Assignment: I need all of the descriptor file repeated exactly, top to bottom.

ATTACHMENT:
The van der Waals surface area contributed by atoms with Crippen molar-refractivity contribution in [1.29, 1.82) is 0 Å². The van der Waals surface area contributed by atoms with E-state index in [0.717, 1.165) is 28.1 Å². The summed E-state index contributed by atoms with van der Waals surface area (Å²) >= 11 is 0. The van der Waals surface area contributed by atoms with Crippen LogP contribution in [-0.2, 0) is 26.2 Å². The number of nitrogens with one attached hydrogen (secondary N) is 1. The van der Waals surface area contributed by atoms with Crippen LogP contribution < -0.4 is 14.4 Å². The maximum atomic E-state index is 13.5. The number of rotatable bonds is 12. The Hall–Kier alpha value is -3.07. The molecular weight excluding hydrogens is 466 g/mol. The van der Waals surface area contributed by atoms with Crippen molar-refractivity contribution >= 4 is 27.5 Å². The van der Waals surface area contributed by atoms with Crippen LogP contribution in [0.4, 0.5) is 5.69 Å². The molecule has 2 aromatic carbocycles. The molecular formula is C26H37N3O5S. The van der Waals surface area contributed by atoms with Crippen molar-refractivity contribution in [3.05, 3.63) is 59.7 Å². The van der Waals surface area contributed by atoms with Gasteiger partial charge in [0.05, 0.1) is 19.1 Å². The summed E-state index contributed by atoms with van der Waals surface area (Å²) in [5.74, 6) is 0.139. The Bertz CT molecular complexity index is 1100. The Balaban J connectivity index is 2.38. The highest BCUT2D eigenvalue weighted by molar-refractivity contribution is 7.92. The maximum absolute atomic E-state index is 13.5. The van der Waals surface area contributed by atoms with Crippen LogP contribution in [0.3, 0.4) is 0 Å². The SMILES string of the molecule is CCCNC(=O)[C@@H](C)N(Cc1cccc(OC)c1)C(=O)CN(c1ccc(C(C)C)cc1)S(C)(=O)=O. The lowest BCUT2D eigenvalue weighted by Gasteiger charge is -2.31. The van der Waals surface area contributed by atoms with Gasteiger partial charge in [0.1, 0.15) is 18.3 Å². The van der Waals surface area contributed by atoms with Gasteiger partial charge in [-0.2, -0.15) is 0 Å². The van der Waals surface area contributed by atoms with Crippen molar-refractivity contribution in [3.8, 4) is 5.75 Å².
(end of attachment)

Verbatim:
The van der Waals surface area contributed by atoms with Crippen molar-refractivity contribution in [1.29, 1.82) is 0 Å². The van der Waals surface area contributed by atoms with E-state index in [0.717, 1.165) is 28.1 Å². The summed E-state index contributed by atoms with van der Waals surface area (Å²) >= 11 is 0. The van der Waals surface area contributed by atoms with Crippen LogP contribution in [-0.2, 0) is 26.2 Å². The number of nitrogens with one attached hydrogen (secondary N) is 1. The van der Waals surface area contributed by atoms with Crippen LogP contribution < -0.4 is 14.4 Å². The maximum atomic E-state index is 13.5. The number of rotatable bonds is 12. The Hall–Kier alpha value is -3.07. The molecular weight excluding hydrogens is 466 g/mol. The van der Waals surface area contributed by atoms with Crippen molar-refractivity contribution >= 4 is 27.5 Å². The van der Waals surface area contributed by atoms with Crippen LogP contribution in [0.4, 0.5) is 5.69 Å². The molecule has 2 aromatic carbocycles. The molecular formula is C26H37N3O5S. The van der Waals surface area contributed by atoms with Crippen molar-refractivity contribution in [3.05, 3.63) is 59.7 Å². The van der Waals surface area contributed by atoms with Gasteiger partial charge in [0.05, 0.1) is 19.1 Å². The summed E-state index contributed by atoms with van der Waals surface area (Å²) in [5.74, 6) is 0.139. The Bertz CT molecular complexity index is 1100. The Balaban J connectivity index is 2.38. The highest BCUT2D eigenvalue weighted by molar-refractivity contribution is 7.92. The maximum absolute atomic E-state index is 13.5. The van der Waals surface area contributed by atoms with Crippen LogP contribution in [0.3, 0.4) is 0 Å². The SMILES string of the molecule is CCCNC(=O)[C@@H](C)N(Cc1cccc(OC)c1)C(=O)CN(c1ccc(C(C)C)cc1)S(C)(=O)=O. The lowest BCUT2D eigenvalue weighted by Gasteiger charge is -2.31. The van der Waals surface area contributed by atoms with Gasteiger partial charge in [0.1, 0.15) is 18.3 Å². The van der Waals surface area contributed by atoms with Gasteiger partial charge in [-0.2, -0.15) is 0 Å². The van der Waals surface area contributed by atoms with Crippen molar-refractivity contribution in [3.8, 4) is 5.75 Å².